So, no matter which approach you favor, I believe the United States Congress owes the American people a final vote on health care reform.
We have debated this issue thoroughly, not just for the past year but for decades. Reform has already passed the House with a majority. It has already passed the Senate with a supermajority of 60 votes. And now it deserves the same kind of up or down vote that was cast on welfare reform, that was cast on the Children's Health Insurance Program, that was used for COBRA health coverage for the unemployed, and, by the way, for both Bush tax cuts --- all of which had to pass Congress with nothing more than a simple majority.
It is hard to believe Obama actually feels that way, however, because that is not what he is really advocating.
The president is now pushing for the House Democrats to pass an unchanged Senate bill, with vague promises that some matter related to the budget would be fixed later by a majority vote in the Senate. It is pretty clear that House Democrats currently don't have the votes to pass an unchanged Senate bill.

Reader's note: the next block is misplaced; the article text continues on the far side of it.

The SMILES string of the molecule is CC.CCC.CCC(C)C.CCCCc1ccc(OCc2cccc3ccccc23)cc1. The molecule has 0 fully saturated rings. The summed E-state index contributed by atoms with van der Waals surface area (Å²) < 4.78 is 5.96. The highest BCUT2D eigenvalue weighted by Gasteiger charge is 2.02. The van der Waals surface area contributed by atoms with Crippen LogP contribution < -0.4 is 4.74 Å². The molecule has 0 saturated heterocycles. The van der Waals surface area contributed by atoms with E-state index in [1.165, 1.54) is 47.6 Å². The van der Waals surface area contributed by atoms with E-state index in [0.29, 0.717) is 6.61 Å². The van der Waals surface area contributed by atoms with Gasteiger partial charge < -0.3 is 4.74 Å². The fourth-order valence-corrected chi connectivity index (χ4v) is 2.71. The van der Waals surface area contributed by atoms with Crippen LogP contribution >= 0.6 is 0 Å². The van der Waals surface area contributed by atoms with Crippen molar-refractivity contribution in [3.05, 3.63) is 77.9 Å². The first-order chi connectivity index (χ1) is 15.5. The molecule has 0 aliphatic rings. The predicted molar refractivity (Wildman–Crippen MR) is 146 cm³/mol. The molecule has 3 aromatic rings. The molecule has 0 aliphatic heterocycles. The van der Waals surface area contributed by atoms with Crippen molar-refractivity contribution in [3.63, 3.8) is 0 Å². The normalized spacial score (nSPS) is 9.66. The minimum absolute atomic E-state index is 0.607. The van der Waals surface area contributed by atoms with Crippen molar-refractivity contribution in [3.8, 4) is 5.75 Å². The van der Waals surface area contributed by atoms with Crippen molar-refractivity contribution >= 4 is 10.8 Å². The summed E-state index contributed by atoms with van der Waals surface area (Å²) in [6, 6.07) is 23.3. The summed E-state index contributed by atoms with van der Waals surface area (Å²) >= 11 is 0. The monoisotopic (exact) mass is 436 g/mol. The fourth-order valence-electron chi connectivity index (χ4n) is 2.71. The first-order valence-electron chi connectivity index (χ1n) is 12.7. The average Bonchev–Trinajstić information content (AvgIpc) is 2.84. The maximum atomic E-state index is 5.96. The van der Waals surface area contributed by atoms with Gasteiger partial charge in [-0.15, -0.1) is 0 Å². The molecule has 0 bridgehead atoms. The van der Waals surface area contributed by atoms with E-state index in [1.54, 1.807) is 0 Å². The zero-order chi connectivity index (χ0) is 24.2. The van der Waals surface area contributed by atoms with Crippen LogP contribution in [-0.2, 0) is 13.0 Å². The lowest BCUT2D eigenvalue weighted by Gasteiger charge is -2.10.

Of course, the House has already passed a health care reform bill, HR 3962, which everyone seems to have forgotten about, and technically doesn't need to do another thing to see it become law. . . as long as the Senate passed that bill unchanged. If Obama really felt that health care reform deserved an up-or-down vote, he could ask Vice President Joe Biden, Harry Reid, and 48 Senate Democrats to use the “nuclear option” to change a few Senate rules regarding debate or budget reconciliation. After that, they could put the House health care bill on the floor, pass it unchanged with the constitutionally required simple majority, and Obama could sign it into law.
While I doubt this will happen, it is, technically, a wholly doable route to enacting health care reform. If Obama really believes health care reform deserves an up-or-down vote, he should be instructing Reid and Biden to use the tools at their disposal to actually give health care reform a final simple majority vote in the Senate.
If the House Democrats fail to get the votes to pass the unchanged Senate bill, expect a huge amount of blame to be directed solely at them for “killing health care reform.” But if/when that happens, it is important to remember that Senate Democrats deserve an equal or even greater amount of blame. If health care reform dies, it is also because 50 Senate Democrats decided that protecting the stupid byzantine rules of their chamber, which they are constantly complaining about, was more important than giving the House health care bill an up-or-down vote so that it could become law. If health care reform fails, remember that once again Democrats chose protecting Senate tradition over delivering on their promise.